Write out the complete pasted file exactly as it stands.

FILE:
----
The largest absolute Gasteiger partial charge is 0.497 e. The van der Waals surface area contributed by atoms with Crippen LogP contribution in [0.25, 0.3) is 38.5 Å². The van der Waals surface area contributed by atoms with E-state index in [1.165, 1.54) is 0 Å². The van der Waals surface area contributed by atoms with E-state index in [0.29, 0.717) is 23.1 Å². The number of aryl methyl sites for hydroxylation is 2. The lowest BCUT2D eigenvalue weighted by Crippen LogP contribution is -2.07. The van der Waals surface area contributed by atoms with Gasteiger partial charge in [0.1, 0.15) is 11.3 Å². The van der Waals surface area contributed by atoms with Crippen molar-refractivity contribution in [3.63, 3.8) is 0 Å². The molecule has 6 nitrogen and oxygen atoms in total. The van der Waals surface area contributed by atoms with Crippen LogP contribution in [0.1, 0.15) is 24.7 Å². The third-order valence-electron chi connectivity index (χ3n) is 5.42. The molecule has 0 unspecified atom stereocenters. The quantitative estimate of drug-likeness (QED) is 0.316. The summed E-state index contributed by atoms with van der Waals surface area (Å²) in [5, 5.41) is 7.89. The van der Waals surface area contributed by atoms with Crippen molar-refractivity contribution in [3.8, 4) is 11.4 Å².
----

The largest absolute Gasteiger partial charge is 0.497 e. The van der Waals surface area contributed by atoms with Crippen LogP contribution in [0.25, 0.3) is 38.5 Å². The van der Waals surface area contributed by atoms with E-state index in [1.165, 1.54) is 0 Å². The van der Waals surface area contributed by atoms with E-state index in [0.29, 0.717) is 23.1 Å². The number of aryl methyl sites for hydroxylation is 2. The lowest BCUT2D eigenvalue weighted by Crippen LogP contribution is -2.07. The van der Waals surface area contributed by atoms with Gasteiger partial charge in [0.1, 0.15) is 11.3 Å². The van der Waals surface area contributed by atoms with Crippen molar-refractivity contribution in [3.63, 3.8) is 0 Å². The molecule has 6 nitrogen and oxygen atoms in total. The van der Waals surface area contributed by atoms with Crippen LogP contribution in [0.1, 0.15) is 24.7 Å². The third-order valence-electron chi connectivity index (χ3n) is 5.42. The molecule has 0 unspecified atom stereocenters. The quantitative estimate of drug-likeness (QED) is 0.316. The summed E-state index contributed by atoms with van der Waals surface area (Å²) in [5, 5.41) is 7.89. The van der Waals surface area contributed by atoms with Crippen molar-refractivity contribution in [3.8, 4) is 11.4 Å².